As of this writing, Boxing World Champ Manny Pacquiao leads in the race for the lone congressional seat in the Province of Sarangani.

His opponent, Roy Chiongbian, son of James who was responsible for carving the province out of South Cotabato, could not even muster 50% of his total votes.

The figures below are from the GMANEWS.TV website.

Partial Unofficial Tally as of 2010-05-12 11:06:11 88.60% of ERs

*Chiongbian, Roy L.  –  56,199 votes

*Pacquiao, Emmanuel D   –  111,287 votes

As for the rest of the officials of Sarangani:

Governor:

*Dominguez, Miguel Rene A  –  83,531 votes

*Domino, Juan D.  –  78,289 votes

Vice-Governor:

*Basino, Fredo  –  70,053

*Solon, Steve  –  82,222

If this continues, then Sarangani will experience a major upset which never happened in its history.  Bye Mayweather?  Hello Congressman Manny?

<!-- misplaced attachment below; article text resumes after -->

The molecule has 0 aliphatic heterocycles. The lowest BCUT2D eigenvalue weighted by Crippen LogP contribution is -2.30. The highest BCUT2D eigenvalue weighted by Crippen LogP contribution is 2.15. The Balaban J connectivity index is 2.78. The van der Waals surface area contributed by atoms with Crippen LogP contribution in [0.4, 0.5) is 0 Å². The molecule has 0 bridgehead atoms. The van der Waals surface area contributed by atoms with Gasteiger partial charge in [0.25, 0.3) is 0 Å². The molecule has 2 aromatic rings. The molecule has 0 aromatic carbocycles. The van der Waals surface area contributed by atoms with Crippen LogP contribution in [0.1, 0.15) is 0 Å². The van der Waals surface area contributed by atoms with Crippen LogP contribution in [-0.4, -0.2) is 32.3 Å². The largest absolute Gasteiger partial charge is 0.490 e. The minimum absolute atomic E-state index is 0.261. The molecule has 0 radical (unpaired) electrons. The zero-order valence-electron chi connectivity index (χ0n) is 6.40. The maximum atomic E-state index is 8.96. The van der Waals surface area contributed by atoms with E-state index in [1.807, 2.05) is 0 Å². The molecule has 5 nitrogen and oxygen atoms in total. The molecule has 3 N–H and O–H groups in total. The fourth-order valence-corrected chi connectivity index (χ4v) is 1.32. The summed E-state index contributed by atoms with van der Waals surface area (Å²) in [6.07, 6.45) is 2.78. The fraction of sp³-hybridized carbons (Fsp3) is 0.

Your guess is as good as mine.

Notes on Election 2010:

  • The first automated elections in history in the country was generally peaceful in Socsargen.
  • As early as 6am, voters were waiting outside the gates of the different polling centers.
  • Bariles immediately found his precinct through a map posted at the bulletin board of Lagao National High School, Aparente Avenue, Purok Malakas.
  • Bariles started lining up for his priority # starting at 8:30 am.  His feet were about to give away two hours after when he finally got a stub which has the number 243 on it written in pentel pen.
  • Since it was noon time, he went out for a bowl of batchoy at a nearby carenderia and a bottle of coke.  No food vendors were allowed inside the Lagao National HS except for peanut vendors who were able to sneak in.
  • An hour later, he was able to go inside his precinct and cast his vote.  He finished voting after 5 minutes and stayed inside the precinct for a total of 7 minutes only. It was faster than the time he spent during the early days of manual voting.
  • When the PICOS flashed “Congratulations!” he felt his heart skip and clapped his hands loudly.  It was such a tiring exercise but all well worth it.
  • Despite its flaws, Bariles feels that the first automated elections in the Philippines is heaven-sent!
Advertisements